Rock Hall Special: Manager Bruce Eskowitz On Lionel Richie’s Universality

Dancing On The Ceiling: Lionel Richie played Glastonbury Festival’s Pyramid Stage in Sunday’s Legend spot in June 2015, drawing the biggest crowd of the event with more than 100,000 fans in attendance. Photo by Alan Silfen

Whatever your mood, Lionel Richie has a song for you. Yearning for a love interest you’ve been pining over? “Hello” is just the tune. Going through a breakup but feeling as carefree as a lazy Sunday morning? Put on “Easy,” which Richie wrote while a member of the Commodores. Feeling like raising the roof and having some fun? It doesn’t get much better than “All Night Long (All Night).” Or maybe you’re feeling lovey-dovey and in need of a classic romantic ballad. Richie has plenty to choose from, whether it’s “Endless Love” or the Academy Award- and Golden Globe-winning “Say You, Say Me.”

“His songs are the soundtrack of the world today,” says manager Bruce Eskowitz of Red Light Management, who has worked with the singer, songwriter and record producer for over 10 years. “I’ve been everywhere in the world with him, and everybody knows the songs. And they sing them back to him.

“So many people got engaged, got married to these songs. How many times have you been to a wedding and they’ve played ‘Endless Love’ or ‘Stuck On You’ or ‘Truly’ and all these incredible songs that Lionel’s written? They touch people’s hearts because the lyrics are so heartfelt and meaningful.”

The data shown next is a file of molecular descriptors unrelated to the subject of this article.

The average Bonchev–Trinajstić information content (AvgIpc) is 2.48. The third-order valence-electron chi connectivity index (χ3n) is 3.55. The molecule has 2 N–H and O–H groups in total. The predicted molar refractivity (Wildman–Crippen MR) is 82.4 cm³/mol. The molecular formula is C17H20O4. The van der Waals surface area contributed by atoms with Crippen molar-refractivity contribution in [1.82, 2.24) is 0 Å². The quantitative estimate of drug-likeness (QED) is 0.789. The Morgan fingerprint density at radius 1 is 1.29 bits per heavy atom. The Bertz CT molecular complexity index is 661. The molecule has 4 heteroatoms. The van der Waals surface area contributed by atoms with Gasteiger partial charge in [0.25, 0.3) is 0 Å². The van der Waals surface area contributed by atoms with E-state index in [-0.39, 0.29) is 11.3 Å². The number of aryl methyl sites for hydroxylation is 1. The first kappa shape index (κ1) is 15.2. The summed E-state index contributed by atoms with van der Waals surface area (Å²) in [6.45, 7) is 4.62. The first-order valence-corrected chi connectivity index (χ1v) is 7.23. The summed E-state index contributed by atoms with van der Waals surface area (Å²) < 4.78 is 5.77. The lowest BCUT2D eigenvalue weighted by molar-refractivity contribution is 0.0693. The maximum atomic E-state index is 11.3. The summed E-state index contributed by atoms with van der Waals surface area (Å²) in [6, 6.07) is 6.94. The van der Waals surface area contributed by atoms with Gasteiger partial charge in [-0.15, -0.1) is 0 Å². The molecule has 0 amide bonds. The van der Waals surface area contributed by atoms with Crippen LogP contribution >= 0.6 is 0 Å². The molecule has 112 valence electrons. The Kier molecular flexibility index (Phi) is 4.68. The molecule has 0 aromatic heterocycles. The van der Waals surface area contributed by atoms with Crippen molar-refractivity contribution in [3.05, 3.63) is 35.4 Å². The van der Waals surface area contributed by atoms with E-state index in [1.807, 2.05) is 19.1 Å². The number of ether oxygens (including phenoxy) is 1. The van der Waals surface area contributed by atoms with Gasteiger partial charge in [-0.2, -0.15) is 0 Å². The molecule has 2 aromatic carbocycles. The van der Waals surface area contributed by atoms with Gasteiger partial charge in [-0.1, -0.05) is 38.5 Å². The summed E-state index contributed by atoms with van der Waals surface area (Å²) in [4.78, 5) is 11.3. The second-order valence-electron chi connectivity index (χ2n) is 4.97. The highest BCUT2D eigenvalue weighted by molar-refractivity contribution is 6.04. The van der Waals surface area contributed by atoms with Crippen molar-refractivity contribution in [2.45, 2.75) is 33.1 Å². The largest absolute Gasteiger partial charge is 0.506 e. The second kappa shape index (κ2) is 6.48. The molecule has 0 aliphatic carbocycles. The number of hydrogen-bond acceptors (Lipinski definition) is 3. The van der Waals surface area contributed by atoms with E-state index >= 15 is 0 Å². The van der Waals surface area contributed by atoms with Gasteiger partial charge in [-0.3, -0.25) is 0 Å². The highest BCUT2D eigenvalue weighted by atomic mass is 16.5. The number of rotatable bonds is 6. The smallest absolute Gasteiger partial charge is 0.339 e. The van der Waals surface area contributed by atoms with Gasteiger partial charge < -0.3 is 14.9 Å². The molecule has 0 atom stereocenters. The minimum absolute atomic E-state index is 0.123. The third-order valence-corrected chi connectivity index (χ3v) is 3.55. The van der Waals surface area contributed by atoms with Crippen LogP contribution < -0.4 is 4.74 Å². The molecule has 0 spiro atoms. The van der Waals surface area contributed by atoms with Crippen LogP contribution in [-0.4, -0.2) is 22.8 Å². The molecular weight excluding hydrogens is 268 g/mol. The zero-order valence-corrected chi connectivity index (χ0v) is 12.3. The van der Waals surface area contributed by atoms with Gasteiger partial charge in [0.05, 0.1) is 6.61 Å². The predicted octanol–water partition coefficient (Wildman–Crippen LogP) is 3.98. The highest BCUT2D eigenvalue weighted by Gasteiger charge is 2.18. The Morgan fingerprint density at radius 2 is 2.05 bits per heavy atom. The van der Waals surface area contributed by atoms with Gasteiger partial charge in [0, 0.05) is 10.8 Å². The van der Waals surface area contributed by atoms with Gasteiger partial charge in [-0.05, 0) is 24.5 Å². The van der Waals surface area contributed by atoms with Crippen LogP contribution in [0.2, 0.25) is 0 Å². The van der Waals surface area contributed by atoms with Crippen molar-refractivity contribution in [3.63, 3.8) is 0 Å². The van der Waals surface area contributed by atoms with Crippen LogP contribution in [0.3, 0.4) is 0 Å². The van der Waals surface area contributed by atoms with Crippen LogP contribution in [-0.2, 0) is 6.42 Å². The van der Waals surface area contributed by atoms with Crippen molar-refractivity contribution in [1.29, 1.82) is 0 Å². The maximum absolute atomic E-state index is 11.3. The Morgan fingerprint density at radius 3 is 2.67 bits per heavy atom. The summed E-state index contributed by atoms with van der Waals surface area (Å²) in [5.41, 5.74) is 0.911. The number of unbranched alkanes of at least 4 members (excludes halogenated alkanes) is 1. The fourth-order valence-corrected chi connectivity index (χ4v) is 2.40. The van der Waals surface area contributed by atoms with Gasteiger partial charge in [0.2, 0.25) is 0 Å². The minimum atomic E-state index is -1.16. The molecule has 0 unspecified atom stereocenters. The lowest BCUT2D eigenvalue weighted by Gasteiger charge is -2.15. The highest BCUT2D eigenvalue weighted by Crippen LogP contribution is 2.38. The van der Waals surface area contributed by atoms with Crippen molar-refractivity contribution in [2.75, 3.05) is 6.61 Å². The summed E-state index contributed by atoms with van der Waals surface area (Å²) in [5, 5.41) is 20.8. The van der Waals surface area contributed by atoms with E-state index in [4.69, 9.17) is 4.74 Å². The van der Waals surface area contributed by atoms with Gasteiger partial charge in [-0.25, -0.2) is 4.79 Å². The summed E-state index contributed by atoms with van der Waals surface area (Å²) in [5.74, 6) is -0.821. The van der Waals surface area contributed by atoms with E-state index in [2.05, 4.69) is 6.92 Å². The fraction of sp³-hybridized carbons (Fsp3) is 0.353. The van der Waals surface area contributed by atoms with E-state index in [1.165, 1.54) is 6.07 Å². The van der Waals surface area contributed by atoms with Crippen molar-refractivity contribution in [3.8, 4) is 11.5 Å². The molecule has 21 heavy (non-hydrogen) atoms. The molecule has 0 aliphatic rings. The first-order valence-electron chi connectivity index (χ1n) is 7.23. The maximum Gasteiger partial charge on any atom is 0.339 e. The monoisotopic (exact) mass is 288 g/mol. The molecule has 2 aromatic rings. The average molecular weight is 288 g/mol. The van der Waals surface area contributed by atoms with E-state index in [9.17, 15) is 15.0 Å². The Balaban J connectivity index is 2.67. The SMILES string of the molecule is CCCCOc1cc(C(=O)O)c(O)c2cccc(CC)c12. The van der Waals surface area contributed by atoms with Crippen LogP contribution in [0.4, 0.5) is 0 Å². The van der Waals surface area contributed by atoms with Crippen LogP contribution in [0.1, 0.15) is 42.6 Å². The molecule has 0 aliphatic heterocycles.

Over the years, Richie has brought his treasured collection of pop, R&B, funk and soul hits to life in a legendary way, from closing out the 1984 Summer Olympics in Los Angeles to rocking the Pyramid Stage’s “Legends Slot” at 2015’s Glastonbury in England in front of more than 100,000 fans.

“Glastonbury a few years ago was incredible. It was the largest crowd of [the festival],” Eskowitz says. “There was an area set up in the back called Shrinel Richie … And then when he did ‘Dancing on the Ceiling,’ the entire security team broke into a choreographed dance.”

In the past decade, Richie’s made the rounds at major events across the globe, including playing New Orleans Jazz & Heritage Festival in April.

“Whether it’s Outside Lands or Bonnaroo or Austin City Limits or any of the many festivals throughout Europe, he’s seen his music embraced by such a wide audience of people of all ages,” Eskowitz says.

Richie continues touring at a high level. Following the global “All the Hits, All Night Long Tour” from 2013 to 2015, he embarked on the “All The Hits” tour with Mariah Carey in 2017 (grossing $17.9 million over 22 shows) and the “Hello” tour in North America in 2019 (with an average gross of $596,700 per show). In 2022, he’s played headline dates on both sides of the Atlantic, along with extending his sold-out residency at Wynn Las Vegas’ Encore Theatre.

As for what’s next, Eskowitz says, “[With] touring we have big plans next summer, both in Europe and in North America. He’s working on a book for the first time and he’s doing a documentary on the making of ‘We Are the World.’” Plus, he’ll continue with his Vegas residency dates and “American Idol,”on which he’s a judge.

“This is his sixth season,” Eskowitz said. “That takes up quite a bit of time, but it’s a joy to try and pass the knowledge that he’s gained on to younger people about the business.”